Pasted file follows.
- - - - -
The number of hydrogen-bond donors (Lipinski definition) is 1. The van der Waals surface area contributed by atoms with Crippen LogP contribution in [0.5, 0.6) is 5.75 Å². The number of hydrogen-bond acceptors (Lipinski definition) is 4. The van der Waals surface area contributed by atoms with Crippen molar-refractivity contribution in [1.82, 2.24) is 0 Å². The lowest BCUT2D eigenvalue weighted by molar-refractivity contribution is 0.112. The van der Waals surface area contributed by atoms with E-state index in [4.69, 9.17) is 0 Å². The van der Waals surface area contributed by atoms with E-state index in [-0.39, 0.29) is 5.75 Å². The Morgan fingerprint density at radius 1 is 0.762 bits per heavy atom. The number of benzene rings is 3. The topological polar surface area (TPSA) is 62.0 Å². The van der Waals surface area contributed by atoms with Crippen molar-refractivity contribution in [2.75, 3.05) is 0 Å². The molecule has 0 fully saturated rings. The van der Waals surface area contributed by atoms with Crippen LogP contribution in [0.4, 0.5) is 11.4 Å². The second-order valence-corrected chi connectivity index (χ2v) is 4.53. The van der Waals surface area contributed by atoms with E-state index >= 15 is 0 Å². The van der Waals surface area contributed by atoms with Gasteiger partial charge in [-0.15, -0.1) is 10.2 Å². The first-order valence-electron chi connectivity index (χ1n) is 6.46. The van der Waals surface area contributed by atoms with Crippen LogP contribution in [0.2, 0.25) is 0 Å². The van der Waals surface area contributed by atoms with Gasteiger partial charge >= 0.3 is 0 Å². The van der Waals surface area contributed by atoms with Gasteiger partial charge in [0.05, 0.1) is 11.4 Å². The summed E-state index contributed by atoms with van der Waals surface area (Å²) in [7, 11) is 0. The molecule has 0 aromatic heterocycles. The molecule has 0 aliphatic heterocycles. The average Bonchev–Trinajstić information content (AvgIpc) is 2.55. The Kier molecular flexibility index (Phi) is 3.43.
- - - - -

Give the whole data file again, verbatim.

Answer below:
The number of hydrogen-bond donors (Lipinski definition) is 1. The van der Waals surface area contributed by atoms with Crippen LogP contribution in [0.5, 0.6) is 5.75 Å². The number of hydrogen-bond acceptors (Lipinski definition) is 4. The van der Waals surface area contributed by atoms with Crippen molar-refractivity contribution in [1.82, 2.24) is 0 Å². The lowest BCUT2D eigenvalue weighted by molar-refractivity contribution is 0.112. The van der Waals surface area contributed by atoms with E-state index in [4.69, 9.17) is 0 Å². The van der Waals surface area contributed by atoms with E-state index in [-0.39, 0.29) is 5.75 Å². The Morgan fingerprint density at radius 1 is 0.762 bits per heavy atom. The number of benzene rings is 3. The topological polar surface area (TPSA) is 62.0 Å². The van der Waals surface area contributed by atoms with Crippen molar-refractivity contribution in [2.75, 3.05) is 0 Å². The molecule has 0 fully saturated rings. The van der Waals surface area contributed by atoms with Crippen LogP contribution in [0.4, 0.5) is 11.4 Å². The second-order valence-corrected chi connectivity index (χ2v) is 4.53. The van der Waals surface area contributed by atoms with E-state index >= 15 is 0 Å². The van der Waals surface area contributed by atoms with Gasteiger partial charge in [-0.15, -0.1) is 10.2 Å². The first-order valence-electron chi connectivity index (χ1n) is 6.46. The van der Waals surface area contributed by atoms with Crippen LogP contribution in [0.2, 0.25) is 0 Å². The van der Waals surface area contributed by atoms with Gasteiger partial charge >= 0.3 is 0 Å². The van der Waals surface area contributed by atoms with Gasteiger partial charge in [0.05, 0.1) is 11.4 Å². The summed E-state index contributed by atoms with van der Waals surface area (Å²) in [7, 11) is 0. The molecule has 0 aromatic heterocycles. The molecule has 0 aliphatic heterocycles. The average Bonchev–Trinajstić information content (AvgIpc) is 2.55. The Kier molecular flexibility index (Phi) is 3.43.